To the Editor.—
Porphyria cutanea tarda results from deficient activity of uroporphyrinogen decarboxylase in liver. Cutaneous manifestations of porphyria cutanea tarda are variable and include skin fragility, vesicles, bullae, hypertrichosis, hyperpigmentation, and sclerodermoid changes found frequently on sun-exposed areas. Alcohol, estrogens, and increased hepatic iron stores are major contributing factors. Various hepatic abnormalities, commonly siderosis, accompany porphyria cutanea tarda. A characteristic profile of excessive urinary porphyrin metabolites is seen.Porphyria cutanea tarda has been reported to presage development of acquired immunodeficiency syndrome in five previous case reports.1-3 Two additional cases are presented here, and the literature is reviewed.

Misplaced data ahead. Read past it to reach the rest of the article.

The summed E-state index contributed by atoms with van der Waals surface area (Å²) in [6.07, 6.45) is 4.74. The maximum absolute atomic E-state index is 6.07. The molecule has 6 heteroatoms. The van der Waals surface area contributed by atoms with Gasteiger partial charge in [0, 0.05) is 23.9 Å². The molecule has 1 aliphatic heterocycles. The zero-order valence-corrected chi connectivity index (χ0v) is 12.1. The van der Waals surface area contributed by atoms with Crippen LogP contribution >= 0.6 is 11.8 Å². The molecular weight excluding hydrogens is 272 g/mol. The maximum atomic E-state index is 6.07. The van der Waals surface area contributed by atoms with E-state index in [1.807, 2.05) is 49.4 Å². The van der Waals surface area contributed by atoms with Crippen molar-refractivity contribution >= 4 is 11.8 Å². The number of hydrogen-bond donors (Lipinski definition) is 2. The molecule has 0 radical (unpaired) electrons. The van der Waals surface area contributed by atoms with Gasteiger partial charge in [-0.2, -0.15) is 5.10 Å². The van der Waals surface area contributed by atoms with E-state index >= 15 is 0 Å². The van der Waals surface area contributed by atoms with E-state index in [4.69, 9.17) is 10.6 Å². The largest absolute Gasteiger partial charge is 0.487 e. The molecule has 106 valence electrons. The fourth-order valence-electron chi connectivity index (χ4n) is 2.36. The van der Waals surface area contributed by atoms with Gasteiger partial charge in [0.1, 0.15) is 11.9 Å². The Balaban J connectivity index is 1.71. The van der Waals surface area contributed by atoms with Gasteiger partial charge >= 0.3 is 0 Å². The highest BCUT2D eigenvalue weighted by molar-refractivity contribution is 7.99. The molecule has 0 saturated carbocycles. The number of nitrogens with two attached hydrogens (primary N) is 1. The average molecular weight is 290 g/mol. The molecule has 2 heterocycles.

Report of Cases.—Case 1.—
A 42-year-old homosexual businessman presented with Pneumocystis carinii pneumonia. Five months earlier he had tested positive for antibody to human immunodeficiency virus and had developed skin hyperpigmentation and a vesicular rash on the dorsa of his hands. His history was devoid of alcoholism, familial
Scannell KA. Porphyria Cutanea Tarda and Acquired Immunodeficiency Syndrome: Case Reports and Literature Review. Arch Dermatol. 1990;126(12):1658-1659. doi:10.1001/archderm.1990.01670360126035